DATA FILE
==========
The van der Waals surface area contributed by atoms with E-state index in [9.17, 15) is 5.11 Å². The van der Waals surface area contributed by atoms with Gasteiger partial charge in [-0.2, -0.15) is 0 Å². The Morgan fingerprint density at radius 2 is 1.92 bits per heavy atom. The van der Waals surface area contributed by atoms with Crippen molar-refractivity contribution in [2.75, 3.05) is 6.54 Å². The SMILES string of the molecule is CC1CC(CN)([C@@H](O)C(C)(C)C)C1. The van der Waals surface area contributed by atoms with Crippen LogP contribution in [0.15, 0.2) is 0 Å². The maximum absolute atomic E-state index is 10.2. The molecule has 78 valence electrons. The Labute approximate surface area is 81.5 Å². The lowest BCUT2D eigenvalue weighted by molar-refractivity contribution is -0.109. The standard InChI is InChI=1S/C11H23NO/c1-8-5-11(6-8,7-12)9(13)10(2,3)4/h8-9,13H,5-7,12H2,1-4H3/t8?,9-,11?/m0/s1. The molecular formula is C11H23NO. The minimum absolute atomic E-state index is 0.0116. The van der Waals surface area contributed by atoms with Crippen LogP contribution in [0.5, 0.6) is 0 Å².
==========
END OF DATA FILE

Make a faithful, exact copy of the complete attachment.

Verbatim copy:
The van der Waals surface area contributed by atoms with E-state index in [9.17, 15) is 5.11 Å². The van der Waals surface area contributed by atoms with Gasteiger partial charge in [-0.2, -0.15) is 0 Å². The Morgan fingerprint density at radius 2 is 1.92 bits per heavy atom. The van der Waals surface area contributed by atoms with Crippen molar-refractivity contribution in [2.75, 3.05) is 6.54 Å². The SMILES string of the molecule is CC1CC(CN)([C@@H](O)C(C)(C)C)C1. The van der Waals surface area contributed by atoms with Crippen LogP contribution in [0.15, 0.2) is 0 Å². The maximum absolute atomic E-state index is 10.2. The molecule has 78 valence electrons. The Labute approximate surface area is 81.5 Å². The lowest BCUT2D eigenvalue weighted by molar-refractivity contribution is -0.109. The standard InChI is InChI=1S/C11H23NO/c1-8-5-11(6-8,7-12)9(13)10(2,3)4/h8-9,13H,5-7,12H2,1-4H3/t8?,9-,11?/m0/s1. The molecular formula is C11H23NO. The minimum absolute atomic E-state index is 0.0116. The van der Waals surface area contributed by atoms with Crippen LogP contribution in [0.5, 0.6) is 0 Å².